Frozen Lizards and Steel Walls

The Big Show is back on the interwebs for another year of civil and clever conversation. Kicking off 2019 with us (sadly, Rob is off this week), are two old pals: Mickey Kaus and Byron York. The latter on the shut down, the new Congress and Byron’s new podcast (coming next week!). Mickey, aka “America’s Most Unusual Democrat” stops by to explain The Wall and whether or not any of it, some of it, or all of it will be built. Also, The Tucker Carlson Manifesto, and some predictions for the coming year.

Music from this week’s podcast: Wonderwall by Oasis

Subscribe to The Ricochet Podcast in Apple Podcasts (and leave a 5-star review, please!), or by RSS feed. For all our podcasts in one place, subscribe to the Ricochet Audio Network Superfeed in Apple Podcasts or by RSS feed.

Please Support Our Sponsors!

Calm

Quip

SelectQuote

Now become a Ricochet member for only $5.00 a month! Join and see what you’ve been missing.

There are 31 comments.

Become a member to join the conversation. Or sign in if you're already a member.
  1. kedavis Coolidge
    kedavis
    @kedavis

    First correction: “Ticker Carlson.”

    • #1
  2. Blue Yeti Admin
    Blue Yeti
    @BlueYeti

    kedavis (View Comment):

    First correction: “Ticker Carlson.”

    Thanks for the copy edit!

    • #2
  3. EJHill Podcaster
    EJHill
    @EJHill

    Ticker Carlson?

    Doing our best to get to the heart of matters.

    • #3
  4. ParisParamus Inactive
    ParisParamus
    @ParisParamus

    What’s Witt the generic intro music? Speaking of that, Mr. Lileks, are you familiar with the music of John Shakespeare?

    • #4
  5. RufusRJones Member
    RufusRJones
    @RufusRJones

    Tucker may be overdoing it, but the type of governance Mona et. al. wants just can’t go on. 

    Listen to the last time Ben Sasse was on Jonah Goldberg’s podcast. Jonah asked some very poignant questions at the end that Ben just could not handle. We need better policies instead of complaining about what people “ought” to do.

    I would also like to point out that Jonah knows Austrian economics cold. He doesn’t wear it on his sleeve, but you can easily hear it on his show with Peter Boettke. We need a more libertarian economy, but there is no leadership.

    • #5
  6. ParisParamus Inactive
    ParisParamus
    @ParisParamus

    I thought Mr. Carlson’s statement was insightful, brilliant and sounded like he should run for office. 

    • #6
  7. ToryWarWriter Thatcher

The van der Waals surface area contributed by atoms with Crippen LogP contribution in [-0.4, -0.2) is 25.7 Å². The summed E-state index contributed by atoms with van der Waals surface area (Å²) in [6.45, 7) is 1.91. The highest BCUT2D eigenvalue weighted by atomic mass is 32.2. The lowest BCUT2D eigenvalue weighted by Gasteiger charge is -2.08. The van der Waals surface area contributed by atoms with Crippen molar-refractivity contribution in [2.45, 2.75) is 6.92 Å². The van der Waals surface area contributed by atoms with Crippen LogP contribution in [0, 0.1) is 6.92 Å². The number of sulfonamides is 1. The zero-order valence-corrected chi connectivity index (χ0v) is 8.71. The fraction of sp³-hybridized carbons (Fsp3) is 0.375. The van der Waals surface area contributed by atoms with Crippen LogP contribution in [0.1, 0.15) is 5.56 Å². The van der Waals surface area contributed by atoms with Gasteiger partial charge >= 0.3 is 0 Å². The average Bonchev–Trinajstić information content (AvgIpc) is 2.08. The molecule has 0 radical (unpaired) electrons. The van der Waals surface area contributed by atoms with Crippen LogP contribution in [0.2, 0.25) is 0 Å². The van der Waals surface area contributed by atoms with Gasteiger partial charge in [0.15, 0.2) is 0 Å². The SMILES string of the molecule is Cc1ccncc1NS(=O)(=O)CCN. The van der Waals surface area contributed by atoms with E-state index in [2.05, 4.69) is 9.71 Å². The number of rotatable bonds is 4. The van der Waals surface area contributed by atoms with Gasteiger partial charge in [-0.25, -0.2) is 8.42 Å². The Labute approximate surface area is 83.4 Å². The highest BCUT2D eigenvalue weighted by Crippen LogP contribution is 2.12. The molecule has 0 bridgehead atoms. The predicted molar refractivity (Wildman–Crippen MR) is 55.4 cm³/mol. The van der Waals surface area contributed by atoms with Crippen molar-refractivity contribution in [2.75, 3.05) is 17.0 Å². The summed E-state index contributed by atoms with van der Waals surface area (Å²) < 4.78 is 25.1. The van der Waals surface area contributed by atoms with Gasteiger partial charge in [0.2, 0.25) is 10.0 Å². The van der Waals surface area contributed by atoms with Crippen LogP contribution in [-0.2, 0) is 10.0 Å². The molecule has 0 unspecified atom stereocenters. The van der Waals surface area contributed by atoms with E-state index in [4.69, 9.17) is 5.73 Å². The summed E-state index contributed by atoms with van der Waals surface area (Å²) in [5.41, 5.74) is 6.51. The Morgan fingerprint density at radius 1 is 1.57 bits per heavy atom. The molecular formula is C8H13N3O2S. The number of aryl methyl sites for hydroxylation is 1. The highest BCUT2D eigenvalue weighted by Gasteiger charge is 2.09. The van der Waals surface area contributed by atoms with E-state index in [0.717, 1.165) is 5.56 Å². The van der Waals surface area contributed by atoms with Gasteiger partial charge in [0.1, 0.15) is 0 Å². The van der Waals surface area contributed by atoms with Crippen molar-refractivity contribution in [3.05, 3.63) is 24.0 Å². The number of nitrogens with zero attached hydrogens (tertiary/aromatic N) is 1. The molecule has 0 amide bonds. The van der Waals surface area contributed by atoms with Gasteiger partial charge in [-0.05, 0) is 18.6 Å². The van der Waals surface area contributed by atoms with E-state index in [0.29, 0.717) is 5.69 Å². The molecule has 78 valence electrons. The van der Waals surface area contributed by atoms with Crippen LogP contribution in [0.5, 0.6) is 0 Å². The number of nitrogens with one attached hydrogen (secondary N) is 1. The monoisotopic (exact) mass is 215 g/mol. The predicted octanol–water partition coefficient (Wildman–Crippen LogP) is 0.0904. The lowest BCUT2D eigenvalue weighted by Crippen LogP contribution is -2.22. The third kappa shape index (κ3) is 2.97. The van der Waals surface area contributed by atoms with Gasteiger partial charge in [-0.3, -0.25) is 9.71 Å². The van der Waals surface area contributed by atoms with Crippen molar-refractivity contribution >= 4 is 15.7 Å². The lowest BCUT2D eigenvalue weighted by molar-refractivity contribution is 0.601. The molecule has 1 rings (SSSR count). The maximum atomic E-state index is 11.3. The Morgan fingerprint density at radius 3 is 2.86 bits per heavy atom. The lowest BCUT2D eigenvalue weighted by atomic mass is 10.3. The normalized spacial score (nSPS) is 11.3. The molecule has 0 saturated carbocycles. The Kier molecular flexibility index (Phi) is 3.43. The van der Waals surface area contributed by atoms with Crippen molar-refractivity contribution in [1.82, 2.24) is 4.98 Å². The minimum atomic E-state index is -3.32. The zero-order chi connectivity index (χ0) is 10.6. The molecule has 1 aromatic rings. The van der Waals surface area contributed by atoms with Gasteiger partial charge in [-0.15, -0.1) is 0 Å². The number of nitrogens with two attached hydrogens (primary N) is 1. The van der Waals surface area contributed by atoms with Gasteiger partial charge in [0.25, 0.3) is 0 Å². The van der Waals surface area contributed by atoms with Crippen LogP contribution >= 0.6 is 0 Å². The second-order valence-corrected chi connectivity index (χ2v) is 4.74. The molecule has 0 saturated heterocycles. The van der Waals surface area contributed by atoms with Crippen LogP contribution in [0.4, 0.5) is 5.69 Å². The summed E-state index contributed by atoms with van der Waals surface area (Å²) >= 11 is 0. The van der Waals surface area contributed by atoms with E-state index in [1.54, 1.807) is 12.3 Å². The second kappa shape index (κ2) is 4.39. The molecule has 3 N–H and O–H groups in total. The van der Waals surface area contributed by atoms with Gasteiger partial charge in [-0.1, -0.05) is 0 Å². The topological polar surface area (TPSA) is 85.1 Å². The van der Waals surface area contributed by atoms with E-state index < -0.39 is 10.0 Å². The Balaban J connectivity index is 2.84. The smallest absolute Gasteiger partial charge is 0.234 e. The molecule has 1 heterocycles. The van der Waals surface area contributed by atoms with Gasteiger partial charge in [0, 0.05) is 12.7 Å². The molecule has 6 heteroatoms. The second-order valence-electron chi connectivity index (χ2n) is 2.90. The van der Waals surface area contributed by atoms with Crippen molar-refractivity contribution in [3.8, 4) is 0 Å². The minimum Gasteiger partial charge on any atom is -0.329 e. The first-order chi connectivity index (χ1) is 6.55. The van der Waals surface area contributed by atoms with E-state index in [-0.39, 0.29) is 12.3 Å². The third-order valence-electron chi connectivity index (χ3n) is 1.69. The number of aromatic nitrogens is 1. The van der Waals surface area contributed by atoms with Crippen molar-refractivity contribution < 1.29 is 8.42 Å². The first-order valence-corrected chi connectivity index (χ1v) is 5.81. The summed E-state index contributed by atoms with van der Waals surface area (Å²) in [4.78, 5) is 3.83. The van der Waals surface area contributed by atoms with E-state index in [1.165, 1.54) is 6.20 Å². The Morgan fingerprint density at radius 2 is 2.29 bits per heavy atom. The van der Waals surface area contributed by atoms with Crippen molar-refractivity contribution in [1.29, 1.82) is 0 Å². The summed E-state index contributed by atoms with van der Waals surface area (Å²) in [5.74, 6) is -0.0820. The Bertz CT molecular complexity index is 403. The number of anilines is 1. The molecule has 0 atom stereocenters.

ToryWarWriter
    @ToryWarWriter

    I was just reading a book on the End of the Cold War.  And every nasty thing you could think of was said about one particular person.  A dangerous nationalist populist loon.  They of course were talking about Boris Yeltsin.  

    • #7
  8. Fred Houstan Member
    Fred Houstan
    @FredHoustan

    I guess James did say lizzards.

    • #8
  9. Henry Castaigne Member
    Henry Castaigne
    @HenryCastaigne

    RufusRJones (View Comment):

    Tucker may be overdoing it, but the type of governance Mona et. al. wants just can’t go on.

    Listen to the last time Ben Sasse was on Jonah Goldberg’s podcast. Jonah asked some very poignant questions at the end that Ben just could not handle. We need better policies instead of complaining about what people “ought” to do.

    I would also like to point out that Jonah knows Austrian economics cold. He doesn’t wear it on his sleeve, but you can easily hear it on his show with Peter Boettke. We need a more libertarian economy, but there is no leadership.

    But libertarian has absolutely no traffic with the poorest members of our society who benefit from it.

    • #9
  10. RufusRJones Member
    RufusRJones
    @RufusRJones

    Henry Castaigne (View Comment):

    RufusRJones (View Comment):

    Tucker may be overdoing it, but the type of governance Mona et. al. wants just can’t go on.

    Listen to the last time Ben Sasse was on Jonah Goldberg’s podcast. Jonah asked some very poignant questions at the end that Ben just could not handle. We need better policies instead of complaining about what people “ought” to do.

    I would also like to point out that Jonah knows Austrian economics cold. He doesn’t wear it on his sleeve, but you can easily hear it on his show with Peter Boettke. We need a more libertarian economy, but there is no leadership.

    But libertarian has absolutely no traffic with the poorest members of our society who benefit from it.

    If you mean it doesn’t sell, I agree with that. This is a real mess. Ronald Reagan wanted to overhaul the Fed and they should’ve done it right after the Soviet Union fell. He wanted to get rid of Fed discretion and that was what we absolutely needed. The other thing is that was the last easy chance to fix entitlements. The whole West should’ve done some version of that.

    Now we have so many central planning mistakes and everyone can only think of fixing it with more central planning. Terrible.

    • #10
  11. RufusRJones Member
    RufusRJones
    @RufusRJones

    The issue is centralization. It just doesn’t work anymore. D.C. McAllister had a pretty good interview about it on Whiskey Politics. So many people just don’t want to give it up.

    • #11
  12. Al Sparks Thatcher
    Al Sparks
    @AlSparks

    I also thought he said “lizard.”

    • #12
  13. kedavis Coolidge
    kedavis
    @kedavis